Lazy Saturday afternoons are designed for one thing in my opinion: people watching. Having grown up in rural Michigan and attended college in even more rural Minnesota, living in an urban center where people outnumber cows is a quite treat. New York City’s Central Park has become one of my favorite haunts, full of benches to watch from and bursting with people. Right now Fall is in the air. Children donning puffy coats and animal shaped hats run straight through piles of fallen leaves with parents and dogs in tow. Runners provide a crisp rhythm to underscore the chaos as their feet pound atop the leaves. Herds of tourists shuffle by, cameras poised for action.
It’s a magical way to spend an afternoon. But sometimes it seems odd that I have to set aside time to watch people. After all in New York City, I share the sidewalks with hundreds of people everyday going to work and school, out for coffee or appointments. Shouldn’t I want a break from seeing people? But the problem is that in the midst of our overcommitted, hectic lives, we don’t look at each other. We walk side by side, sometimes colliding into each other but we rarely see each other.
I will be the first to say that this is not a natural way of interacting, but a learned one. Over my three years of city living, I have put away my "Midwestern nice" instinct to acknowledge everyone who crosses my path. I have become well versed in Surviving NYC Streets 101. Besides learning to have little regard for cars or street lights, I have learned that specific ways of navigating the sidewalk exist. There is the “I’m so immersed in my handheld gadget that I don’t notice the people dodging around me” model. Or the “I’m looking straight at you but see right though you” tactic. Or my favorite, the “I’m staring intently ahead like an automaton programmed to accomplish a top secret mission no matter who stands in my way” approach.
Some would ask if there is a problem with these tactics. After all, if you keep your head down you can get to where you’re going quicker and without all the distractions. We live in a face-paced, instant gratification, highly saturated world (for all I know you’re skimming this post right now!). We have to skim, people and information alike, to live or risk crashing from a system overload, right?
But is it worth it?
Last week I heard Leymah Gbowee speak at the launch of the Institute on Women, Religion and Globalization at Union Theological Seminary. Leymah is a peace activist who played an integral role in organizing the women of Liberia in order to end their country’s civil war as captured in the documentary Pray the Devil Back to Hell. In her lecture, Leymah brought to light the dangers of just skimming over those who surround us and making assumptions too quickly. Skimming, stereotyping, and staring through others, has costs for each of us individually and to society as a whole.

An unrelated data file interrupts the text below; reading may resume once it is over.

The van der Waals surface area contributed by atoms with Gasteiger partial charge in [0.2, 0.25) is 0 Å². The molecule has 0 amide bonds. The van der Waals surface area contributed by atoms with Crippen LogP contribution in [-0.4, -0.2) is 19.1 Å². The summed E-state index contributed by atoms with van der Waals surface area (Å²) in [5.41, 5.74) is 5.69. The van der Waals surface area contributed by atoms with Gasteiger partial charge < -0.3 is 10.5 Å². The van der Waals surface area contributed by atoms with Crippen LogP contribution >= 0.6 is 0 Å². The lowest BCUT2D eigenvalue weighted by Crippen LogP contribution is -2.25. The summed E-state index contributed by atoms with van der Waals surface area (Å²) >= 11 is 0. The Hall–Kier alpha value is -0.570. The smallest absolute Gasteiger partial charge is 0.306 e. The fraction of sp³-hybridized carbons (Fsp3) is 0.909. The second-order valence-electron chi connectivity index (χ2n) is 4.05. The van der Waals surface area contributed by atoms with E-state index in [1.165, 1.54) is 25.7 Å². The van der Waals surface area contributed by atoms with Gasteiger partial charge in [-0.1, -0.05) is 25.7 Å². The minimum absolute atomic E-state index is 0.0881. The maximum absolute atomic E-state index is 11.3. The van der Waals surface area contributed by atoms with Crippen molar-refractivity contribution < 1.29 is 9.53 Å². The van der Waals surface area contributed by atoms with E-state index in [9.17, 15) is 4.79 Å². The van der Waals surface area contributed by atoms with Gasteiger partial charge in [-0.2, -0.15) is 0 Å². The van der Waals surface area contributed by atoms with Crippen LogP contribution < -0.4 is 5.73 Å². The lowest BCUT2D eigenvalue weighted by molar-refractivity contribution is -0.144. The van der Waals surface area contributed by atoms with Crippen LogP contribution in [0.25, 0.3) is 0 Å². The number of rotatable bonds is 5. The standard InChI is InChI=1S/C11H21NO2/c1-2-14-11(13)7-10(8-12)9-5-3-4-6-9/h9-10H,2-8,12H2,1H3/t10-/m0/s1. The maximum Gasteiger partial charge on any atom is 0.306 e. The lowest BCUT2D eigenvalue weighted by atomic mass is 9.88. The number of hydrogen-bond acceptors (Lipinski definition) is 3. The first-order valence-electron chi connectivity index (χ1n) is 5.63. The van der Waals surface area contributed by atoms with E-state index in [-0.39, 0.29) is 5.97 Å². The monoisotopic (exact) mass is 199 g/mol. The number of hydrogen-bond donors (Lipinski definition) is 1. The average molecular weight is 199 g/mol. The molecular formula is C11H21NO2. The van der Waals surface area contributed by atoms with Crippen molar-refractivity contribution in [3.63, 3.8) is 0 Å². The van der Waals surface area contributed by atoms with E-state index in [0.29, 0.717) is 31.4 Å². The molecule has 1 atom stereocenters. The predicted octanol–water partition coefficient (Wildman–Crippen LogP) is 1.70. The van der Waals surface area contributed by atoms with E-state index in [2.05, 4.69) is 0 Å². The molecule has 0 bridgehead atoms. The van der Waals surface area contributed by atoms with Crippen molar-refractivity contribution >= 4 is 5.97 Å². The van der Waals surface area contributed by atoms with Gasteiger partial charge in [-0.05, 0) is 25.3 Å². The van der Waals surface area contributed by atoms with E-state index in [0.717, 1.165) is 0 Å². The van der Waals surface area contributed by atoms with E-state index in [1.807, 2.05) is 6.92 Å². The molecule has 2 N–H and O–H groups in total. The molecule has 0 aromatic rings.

Leymah illustrated her point saying until “we do not look at a woman with a headscarf and see the mother of a terrorist,” until “we do not look at an African woman with a child strapped to her back and see a rape victim,” until we see the humanity in each other - violence, terrorism, poverty and a multitude of other ills will rule our world. I have to admit her words caught me off guard. They were truth telling and yet hard to swallow. They called for internal reflection on how each of our actions and assumptions affect the world.
It took me back to the sidewalks I walk down and the park benches I sit on. What conscious and unconscious assumptions do I make? Who do I stereotype? Who do I make invisible because I don’t want to see their pain, their privilege or their difference? How has my faith tradition colored what I see? How do my ways of seeing and not seeing shape society?
These questions of seeing are what I plan to explore as we embark on this State of Formation. I will approach formation as a process of learning to see and see anew the humanity and the divine spark in one another. The stories behind the statistics we read will serve as a guide for discovering how to see. I anticipate exploring stories that fill our newspapers and our barber shops, our places of worship and our coffee shops. I hope to learn new ways of seeing humanity by learning to hear the stories we render invisible, or those we skew and silence. I believe stories provide wisdom for a multitude of ways to see the humanity in one another across gender, class, race and religious lines. I trust that stories carry the seeds of transformation.
But before we can dive into the stories, we must begin fully seeing those around us.
I encourage you to go take a walk. Sit on a park bench. See who you see. I’ll do the same and report back.
Karri Whipple, 26, is a Master of Sacred Theology candidate at Union Theological Seminary in New York City. Karri’s interests centers around the role faith communities in addressing violence against women, restorative justice, and creating transformative, peaceful communities.